On a rainy, foggy night in Seattle, an incident in a crosswalk changed the path that UW alum Janie Bube was on. Bube was walking near the Burke-Gilman Trail when she was hit by a bicyclist in December 2018. Nobody was hurt, but Bube was rattled enough to immediately begin considering why she wasn’t visible, how serious it could have been and how the problem could be solved. Two years later, she’s the Founder & CEO of the startup Sensol Systems.
Over 300,000 pedestrians die crossing the street globally each year, and over 75% occur during low visibility conditions.
Sensol is developing a durable, modular crosswalk system that is overlaid directly onto the road. Flashing beacons alert drivers before pedestrians enter the roadway, and LEDs illuminate pedestrians as they move across the street, indicating to drivers their exact location (see rendering below). Additionally, the crosswalk collects key metrics such as the speed of vehicles, dense traffic intervals for pedestrians and vehicles and uses that data to inform future city planning.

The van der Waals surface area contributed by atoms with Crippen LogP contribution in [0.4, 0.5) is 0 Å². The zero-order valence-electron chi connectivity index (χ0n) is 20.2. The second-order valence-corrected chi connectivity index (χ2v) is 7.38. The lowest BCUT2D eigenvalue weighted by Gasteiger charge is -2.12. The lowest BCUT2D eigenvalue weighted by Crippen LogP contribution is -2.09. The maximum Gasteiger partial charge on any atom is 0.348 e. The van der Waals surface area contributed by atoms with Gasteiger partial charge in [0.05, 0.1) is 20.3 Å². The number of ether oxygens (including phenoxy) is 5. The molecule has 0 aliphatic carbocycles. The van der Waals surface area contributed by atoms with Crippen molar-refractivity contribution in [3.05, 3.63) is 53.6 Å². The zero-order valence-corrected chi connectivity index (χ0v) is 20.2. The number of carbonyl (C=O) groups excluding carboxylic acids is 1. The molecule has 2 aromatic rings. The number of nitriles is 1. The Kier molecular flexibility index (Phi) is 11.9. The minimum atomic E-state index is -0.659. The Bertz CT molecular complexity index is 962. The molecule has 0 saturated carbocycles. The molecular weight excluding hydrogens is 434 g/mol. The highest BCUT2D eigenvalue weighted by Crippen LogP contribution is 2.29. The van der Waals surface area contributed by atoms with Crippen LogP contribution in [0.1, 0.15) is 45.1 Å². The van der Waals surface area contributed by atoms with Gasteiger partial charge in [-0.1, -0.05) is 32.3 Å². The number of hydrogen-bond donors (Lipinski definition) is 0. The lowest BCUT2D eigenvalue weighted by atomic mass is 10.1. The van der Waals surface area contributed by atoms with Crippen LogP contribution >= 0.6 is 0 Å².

Sensol’s cross-disciplinary startup team is comprised of UW undergraduate and graduate students from various majors. Milo Martin and Yuhang Li are both electrical and computer engineering undergrads who work alongside mechanical engineering student Scott Cavanagh to design electrical components of the Sensol crosswalk. Interaction design student and researcher Chandler Simon leads the visual design and animation aspects for Sensol.
Sensol has seen success recently having just completed the 6-month long Jones + Foster Accelerator Program through the UW’s Foster School of Business where they secured $25,000. Additionally, they just won a Seattle-area qualifying round for the Global Student Entrepreneurs Awards and have secured a pilot at a Seattle-area high school for Summer 2021. In total Sensol has raised over $150,000+ in non-dilutive funding through grants, fellowships, and competitions and is currently in the National Science Foundation’s I-Corps with hopes of pursuing angel funding this summer.
The first customer base will be semi-private campuses — picture UW or Microsoft — where the roads are owned by individuals or corporations because Sensol will need federal approval and is a few years away from deploying on city streets or municipalities right now. The cost will be no more than $45,000, which is in line with existing safety measures.
Video rendered by Head of Design at Sensol Systems, Chandler Simon.